Improving Math Thinking: 3 Who’liday Steps to a Math Whiz Kid

With the holidays fast approaching, school will let out for the holidays and seasonal activities will take a front seat to education. During this unstructured time, free of homework and tests, you and your kids get to treasure all the family togetherness the season offers. But, during this month away from educational activities, your child will lose 1.3 months of mathematical computation skills. And, if your child already struggles with math, they’re more likely to experience difficulties when they return to school.

The good news is there are three easy steps you can take to make your kid better at math over the holiday season. And, these steps to improve math skills are all activities that can be done at home!


Thanksgiving pies, holiday cookies, secret family recipes—there’s a lot to do in the kitchen this time of year. Why not make some of it a family affair? Teaching your kids to cook gives them a practical way to apply units of measurement, fractions and mental math. Need to double or halve a recipe? Give your kids a chance to do the mental math. Now they’re using their multiplication and division skills, too!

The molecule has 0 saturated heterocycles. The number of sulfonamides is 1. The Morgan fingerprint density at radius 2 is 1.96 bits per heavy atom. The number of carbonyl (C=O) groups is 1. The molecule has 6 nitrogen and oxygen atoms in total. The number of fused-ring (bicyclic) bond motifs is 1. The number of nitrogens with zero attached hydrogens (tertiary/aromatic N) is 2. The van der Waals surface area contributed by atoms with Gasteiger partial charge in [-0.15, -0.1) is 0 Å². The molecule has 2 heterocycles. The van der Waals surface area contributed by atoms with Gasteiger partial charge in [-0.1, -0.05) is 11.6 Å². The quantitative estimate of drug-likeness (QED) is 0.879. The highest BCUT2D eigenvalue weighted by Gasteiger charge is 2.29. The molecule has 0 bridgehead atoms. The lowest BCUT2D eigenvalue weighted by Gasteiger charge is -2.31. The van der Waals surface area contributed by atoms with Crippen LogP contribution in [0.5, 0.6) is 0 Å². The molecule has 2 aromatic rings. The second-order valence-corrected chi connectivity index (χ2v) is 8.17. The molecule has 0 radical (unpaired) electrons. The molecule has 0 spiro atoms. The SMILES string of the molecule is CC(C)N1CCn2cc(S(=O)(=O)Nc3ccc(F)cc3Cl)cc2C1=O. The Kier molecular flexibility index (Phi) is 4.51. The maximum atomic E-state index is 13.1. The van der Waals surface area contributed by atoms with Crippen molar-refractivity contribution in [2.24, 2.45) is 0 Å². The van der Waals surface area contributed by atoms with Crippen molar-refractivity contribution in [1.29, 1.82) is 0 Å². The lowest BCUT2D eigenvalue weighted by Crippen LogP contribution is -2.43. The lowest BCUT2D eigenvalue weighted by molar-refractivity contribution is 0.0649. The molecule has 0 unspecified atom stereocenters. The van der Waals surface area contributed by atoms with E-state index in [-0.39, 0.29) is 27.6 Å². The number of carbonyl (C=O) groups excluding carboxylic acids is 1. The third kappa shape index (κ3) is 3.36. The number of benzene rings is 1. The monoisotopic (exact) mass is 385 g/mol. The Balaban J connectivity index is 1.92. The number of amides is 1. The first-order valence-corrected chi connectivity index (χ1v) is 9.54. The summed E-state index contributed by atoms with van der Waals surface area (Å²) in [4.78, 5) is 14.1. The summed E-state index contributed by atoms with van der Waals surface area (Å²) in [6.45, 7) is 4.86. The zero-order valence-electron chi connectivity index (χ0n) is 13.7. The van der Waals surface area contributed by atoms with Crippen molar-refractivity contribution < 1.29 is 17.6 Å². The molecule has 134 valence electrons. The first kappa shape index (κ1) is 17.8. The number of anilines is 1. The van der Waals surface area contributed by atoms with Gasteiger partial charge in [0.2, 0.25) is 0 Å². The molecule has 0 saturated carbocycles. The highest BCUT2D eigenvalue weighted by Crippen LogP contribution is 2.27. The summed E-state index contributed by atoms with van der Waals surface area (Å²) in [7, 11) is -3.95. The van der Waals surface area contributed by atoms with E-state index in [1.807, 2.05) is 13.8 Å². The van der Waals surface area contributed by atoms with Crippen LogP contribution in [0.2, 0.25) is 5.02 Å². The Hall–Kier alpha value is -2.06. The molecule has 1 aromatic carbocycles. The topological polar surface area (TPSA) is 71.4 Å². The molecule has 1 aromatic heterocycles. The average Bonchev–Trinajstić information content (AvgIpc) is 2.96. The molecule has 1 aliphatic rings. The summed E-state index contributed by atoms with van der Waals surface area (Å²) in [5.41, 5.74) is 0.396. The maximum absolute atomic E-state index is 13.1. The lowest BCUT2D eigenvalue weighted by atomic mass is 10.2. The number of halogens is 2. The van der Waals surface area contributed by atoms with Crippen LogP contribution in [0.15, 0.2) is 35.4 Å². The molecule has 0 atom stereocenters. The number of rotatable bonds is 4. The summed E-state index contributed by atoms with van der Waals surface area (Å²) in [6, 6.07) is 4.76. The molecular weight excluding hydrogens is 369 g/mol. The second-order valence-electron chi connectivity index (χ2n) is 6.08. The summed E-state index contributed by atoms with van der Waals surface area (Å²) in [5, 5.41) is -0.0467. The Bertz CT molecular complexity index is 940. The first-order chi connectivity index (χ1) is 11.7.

2.1Between family, friends, teachers and club leaders, your child’s list of who they are getting gifts for is probably longer than their list of gifts they want to receive this Christmas. Encourage their giving spirit by having them write a list of who they would like to give gifts to, then teach them about linear thinking, addition, and budgeting by setting a dollar amount for each gift and tracking the total as they shop within that budget. If they use their allowance while shopping, financial literacy skills can be sharpened by counting money for payment and calculating change.

3.1Math games, like Who’s Counting, are great fun and many  target specific math skills for kids 8 and older. Besides improving mental math skills while having fun, Who’s Counting reinforces strategic thinking, prioritizing, and a variety of other math-related skills, to say nothing of the social skills acquired when playing a game with a group. Institute a family game night. We promise, the fun adds up!


If you have any fun activities that improve math skills and math thinking that you enjoy doing with your children at home (or students in class!), please share them in the comments below.

Happy Who’lidays.


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